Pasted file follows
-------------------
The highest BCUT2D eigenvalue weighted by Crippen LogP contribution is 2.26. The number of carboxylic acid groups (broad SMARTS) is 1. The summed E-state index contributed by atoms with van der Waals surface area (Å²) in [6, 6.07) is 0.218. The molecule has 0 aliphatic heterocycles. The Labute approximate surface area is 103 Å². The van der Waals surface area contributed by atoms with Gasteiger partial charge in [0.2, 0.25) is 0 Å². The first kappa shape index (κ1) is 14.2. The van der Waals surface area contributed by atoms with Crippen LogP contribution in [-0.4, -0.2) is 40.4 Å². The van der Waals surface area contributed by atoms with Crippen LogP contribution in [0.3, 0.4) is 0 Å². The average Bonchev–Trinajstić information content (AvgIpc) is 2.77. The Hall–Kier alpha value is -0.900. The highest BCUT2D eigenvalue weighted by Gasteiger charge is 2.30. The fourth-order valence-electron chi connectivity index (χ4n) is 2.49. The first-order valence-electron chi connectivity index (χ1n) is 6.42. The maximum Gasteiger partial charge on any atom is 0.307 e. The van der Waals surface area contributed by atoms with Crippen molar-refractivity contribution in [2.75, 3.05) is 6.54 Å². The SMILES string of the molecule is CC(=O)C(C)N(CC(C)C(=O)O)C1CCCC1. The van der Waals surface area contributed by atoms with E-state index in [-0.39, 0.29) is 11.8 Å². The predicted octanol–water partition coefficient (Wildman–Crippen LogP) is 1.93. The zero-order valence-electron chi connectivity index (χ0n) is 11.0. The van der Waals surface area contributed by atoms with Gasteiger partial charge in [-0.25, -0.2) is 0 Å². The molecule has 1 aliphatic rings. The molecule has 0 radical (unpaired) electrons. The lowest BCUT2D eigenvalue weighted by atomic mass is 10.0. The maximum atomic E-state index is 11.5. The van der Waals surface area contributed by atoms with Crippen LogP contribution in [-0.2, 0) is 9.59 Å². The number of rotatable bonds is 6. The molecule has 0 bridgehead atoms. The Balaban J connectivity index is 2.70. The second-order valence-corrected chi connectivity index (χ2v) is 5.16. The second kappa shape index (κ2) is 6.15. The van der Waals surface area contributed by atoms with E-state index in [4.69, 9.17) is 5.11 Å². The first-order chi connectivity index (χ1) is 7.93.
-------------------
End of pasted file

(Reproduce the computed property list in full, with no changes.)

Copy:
The highest BCUT2D eigenvalue weighted by Crippen LogP contribution is 2.26. The number of carboxylic acid groups (broad SMARTS) is 1. The summed E-state index contributed by atoms with van der Waals surface area (Å²) in [6, 6.07) is 0.218. The molecule has 0 aliphatic heterocycles. The Labute approximate surface area is 103 Å². The van der Waals surface area contributed by atoms with Gasteiger partial charge in [0.2, 0.25) is 0 Å². The first kappa shape index (κ1) is 14.2. The van der Waals surface area contributed by atoms with Crippen LogP contribution in [-0.4, -0.2) is 40.4 Å². The van der Waals surface area contributed by atoms with Crippen LogP contribution in [0.3, 0.4) is 0 Å². The average Bonchev–Trinajstić information content (AvgIpc) is 2.77. The Hall–Kier alpha value is -0.900. The highest BCUT2D eigenvalue weighted by Gasteiger charge is 2.30. The fourth-order valence-electron chi connectivity index (χ4n) is 2.49. The first-order valence-electron chi connectivity index (χ1n) is 6.42. The maximum Gasteiger partial charge on any atom is 0.307 e. The van der Waals surface area contributed by atoms with Crippen molar-refractivity contribution in [2.75, 3.05) is 6.54 Å². The SMILES string of the molecule is CC(=O)C(C)N(CC(C)C(=O)O)C1CCCC1. The van der Waals surface area contributed by atoms with E-state index in [-0.39, 0.29) is 11.8 Å². The predicted octanol–water partition coefficient (Wildman–Crippen LogP) is 1.93. The zero-order valence-electron chi connectivity index (χ0n) is 11.0. The van der Waals surface area contributed by atoms with Gasteiger partial charge in [-0.25, -0.2) is 0 Å². The molecule has 1 aliphatic rings. The molecule has 0 radical (unpaired) electrons. The lowest BCUT2D eigenvalue weighted by atomic mass is 10.0. The maximum atomic E-state index is 11.5. The van der Waals surface area contributed by atoms with Crippen LogP contribution in [-0.2, 0) is 9.59 Å². The number of rotatable bonds is 6. The molecule has 0 bridgehead atoms. The Balaban J connectivity index is 2.70. The second-order valence-corrected chi connectivity index (χ2v) is 5.16. The second kappa shape index (κ2) is 6.15. The van der Waals surface area contributed by atoms with E-state index in [4.69, 9.17) is 5.11 Å². The first-order chi connectivity index (χ1) is 7.93.